$ P_0\left( \frac{f_1\left( x \right)}{f_0\left( x \right)}>c \right) $
@SAJW But $E(X)$ is not the same as the expected duration until 5 in a row...
@HereToRelax wait, which solution?
The inequality here needs to be true when $f_0(x)$ >0, any hint why please?
the one you posted
@HereToRelax Ah, good. That one I like ;-)
the one where you get a hypergeometric series
10:05 PM
@Avra You know you can use $...$ and not take up so much vertical space?
using $$...$$ is so space intensive
@robjohn. I apologize, but my software automatically adds that!
which software?
change the $$s before you enter it here, please
Sure. Thanks for letting me notice
10:07 PM
it is also harder to read when it is short sentences so spread out
I was going to ask on the forum, but the question is not worthy as it's one point about the condition.
@robjohn does Mathematica tell you about a closed form for $\int_0^{1/e} \exp\big(\frac{1}{\log x}\big) dx$? Wolfram alpha doesn't say anything
So, I will try to break the question into smaller piece. If $
G\left( c \right) =P_0\left\{ f_1\left( x \right) >cf_0\left( x \right) \right\}
$, then could you please explain why $1-G(c)$ is a CDF?
@geocalc33 Yes, Mma gives the answer in terms of A Bessel function of the second kind
@Avra When $x\to-\infty$ it gives $0$ and when $x\to\infty$ it gives $1$
So if you are working through problems in a textbook aimed at an undergrad audience and wind up with some nasty to resolve algebra, that is usually a hint you made a mistake?
10:21 PM
@Avra: I have edited your previous comments to remove the $$s
@robjohn thanks could you tell me what that answer is if you have time?
otherwise I can ask on the site
@geocalc33 $2K_1(2)$
@robjohn that's for bounds 0,1
I was asking about 0,1/e
@geocalc33 No closed form. Numerically: $0.20753352343482877323$
ISC gives nothing (as per usual)
10:31 PM
I think I have to integrate in a different way
@geocalc33 Do you think it has a closed form?
@robjohn maybe. If you slice the function by y=x then it halves the total area, which we know to be $K_1(2).$ Then the integral of x from x=0 to x=1/e is equal to 1/(2e^2)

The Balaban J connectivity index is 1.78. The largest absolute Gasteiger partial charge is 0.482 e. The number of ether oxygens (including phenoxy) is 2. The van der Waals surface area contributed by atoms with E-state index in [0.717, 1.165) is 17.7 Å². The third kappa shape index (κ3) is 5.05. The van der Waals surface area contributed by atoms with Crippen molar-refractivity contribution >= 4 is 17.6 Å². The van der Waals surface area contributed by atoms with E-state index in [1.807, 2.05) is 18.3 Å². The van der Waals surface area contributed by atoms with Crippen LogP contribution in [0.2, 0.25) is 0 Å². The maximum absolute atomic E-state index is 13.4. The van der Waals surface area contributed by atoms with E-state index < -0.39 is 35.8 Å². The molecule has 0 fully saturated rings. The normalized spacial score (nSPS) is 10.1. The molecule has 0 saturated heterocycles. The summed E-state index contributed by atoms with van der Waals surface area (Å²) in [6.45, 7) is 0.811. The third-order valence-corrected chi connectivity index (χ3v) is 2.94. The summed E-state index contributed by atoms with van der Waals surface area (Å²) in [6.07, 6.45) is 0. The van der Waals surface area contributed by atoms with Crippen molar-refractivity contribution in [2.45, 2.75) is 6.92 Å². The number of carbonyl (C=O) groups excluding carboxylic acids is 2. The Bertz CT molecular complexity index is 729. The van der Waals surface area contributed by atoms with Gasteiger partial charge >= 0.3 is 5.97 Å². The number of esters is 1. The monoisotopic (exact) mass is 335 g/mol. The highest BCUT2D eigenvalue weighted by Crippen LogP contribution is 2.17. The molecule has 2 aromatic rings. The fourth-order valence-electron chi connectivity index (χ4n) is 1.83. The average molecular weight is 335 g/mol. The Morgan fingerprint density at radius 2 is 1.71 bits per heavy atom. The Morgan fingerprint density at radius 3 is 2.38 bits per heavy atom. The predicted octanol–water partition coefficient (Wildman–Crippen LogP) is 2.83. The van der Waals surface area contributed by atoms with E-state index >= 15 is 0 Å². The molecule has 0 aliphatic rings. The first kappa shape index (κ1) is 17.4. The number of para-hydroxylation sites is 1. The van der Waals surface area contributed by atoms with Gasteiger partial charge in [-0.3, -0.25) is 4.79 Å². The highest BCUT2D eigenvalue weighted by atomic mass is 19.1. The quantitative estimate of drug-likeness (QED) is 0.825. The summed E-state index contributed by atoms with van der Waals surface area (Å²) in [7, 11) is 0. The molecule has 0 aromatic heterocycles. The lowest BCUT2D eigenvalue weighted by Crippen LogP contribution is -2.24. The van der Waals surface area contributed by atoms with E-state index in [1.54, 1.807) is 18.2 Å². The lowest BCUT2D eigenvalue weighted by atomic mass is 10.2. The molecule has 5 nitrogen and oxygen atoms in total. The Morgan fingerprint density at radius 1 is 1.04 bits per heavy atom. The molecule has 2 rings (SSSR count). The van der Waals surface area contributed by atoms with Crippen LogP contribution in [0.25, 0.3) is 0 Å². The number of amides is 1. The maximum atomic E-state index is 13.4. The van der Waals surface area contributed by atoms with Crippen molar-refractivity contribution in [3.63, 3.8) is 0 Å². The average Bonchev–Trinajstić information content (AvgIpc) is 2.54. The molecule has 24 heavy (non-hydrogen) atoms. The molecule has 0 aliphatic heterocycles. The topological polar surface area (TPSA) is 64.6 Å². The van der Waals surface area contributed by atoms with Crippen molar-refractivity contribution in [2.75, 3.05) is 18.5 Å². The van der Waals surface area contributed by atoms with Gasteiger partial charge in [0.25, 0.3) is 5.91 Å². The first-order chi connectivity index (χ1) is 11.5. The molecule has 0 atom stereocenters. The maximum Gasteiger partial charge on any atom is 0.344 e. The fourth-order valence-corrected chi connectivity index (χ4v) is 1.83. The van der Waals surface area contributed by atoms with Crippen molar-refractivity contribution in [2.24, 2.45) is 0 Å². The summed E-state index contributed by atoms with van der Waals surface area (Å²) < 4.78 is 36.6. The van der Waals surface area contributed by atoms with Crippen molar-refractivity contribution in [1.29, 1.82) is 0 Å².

then it follows that $\int_{1/e}^1 \exp\big(\frac{1}{\log x}\big)dx=K_1(2)-1/(2e^2)$
So I know that it has a closed form for x=1/e to x=1
not sure about other intervals
So I suppose that by symmetry there is a closed form for the interval 0,1/e
and that closed form is $K_1(2)+1/(2e^2)$
which agrees with your numerical results
10:53 PM
@geocalc33 Since the integral over $[0,1]$ is $2K_1(2)$, that would indicate that the integral over $[0,1/e]$ would be $K_1(2)+\frac1{2e^2}$, which indeed does match the numerical result.
nice! we out computed Mathematica and Wolfram alpha
@robjohn TIL your mathjax bookmark renders unrendered Tex when printing in firefox
example incoming
before chatjax:
@AndrewMicallef Better for that is the "render MathJax" bookmark. It doesn't start an unnecessary loop.
after chatjax
noted, though I don't have that bookmarked :P
@AndrewMicallef well, the extra overhead is not that much
but it will check every second to see if that page needs to be re-rendered.
11:00 PM
anythoughts on why some renderers handle this expression but others dont (with jupyters mathjax renderer, and yours two I see latex, but when I export as html it gets garbled):

+ A^2 \left[-\frac{ab^2}{a^2 + b^2} +\frac{4b^3}{3(a^2 + b^2)} +\frac{a^3}{3(a^2 + b^2)}\right],
and try to simplify further
$$A^2 \left[ \frac{a}{3} -\frac{ab^2}{a^2 + b^2}
+\frac{4b^3}{3(a^2 + b^2)} +\frac{a^3}{3(a^2 + b^2)}
chatjax didn't mind that I see
exporting html: i.imgur.com/tkW4aFD.png
The backslashes might confuse something
Ah... the $s are getting muxed somewhere
yeah, I guess I should leave it anyhow, the expression looks too complicated to be a correct answer anyway :P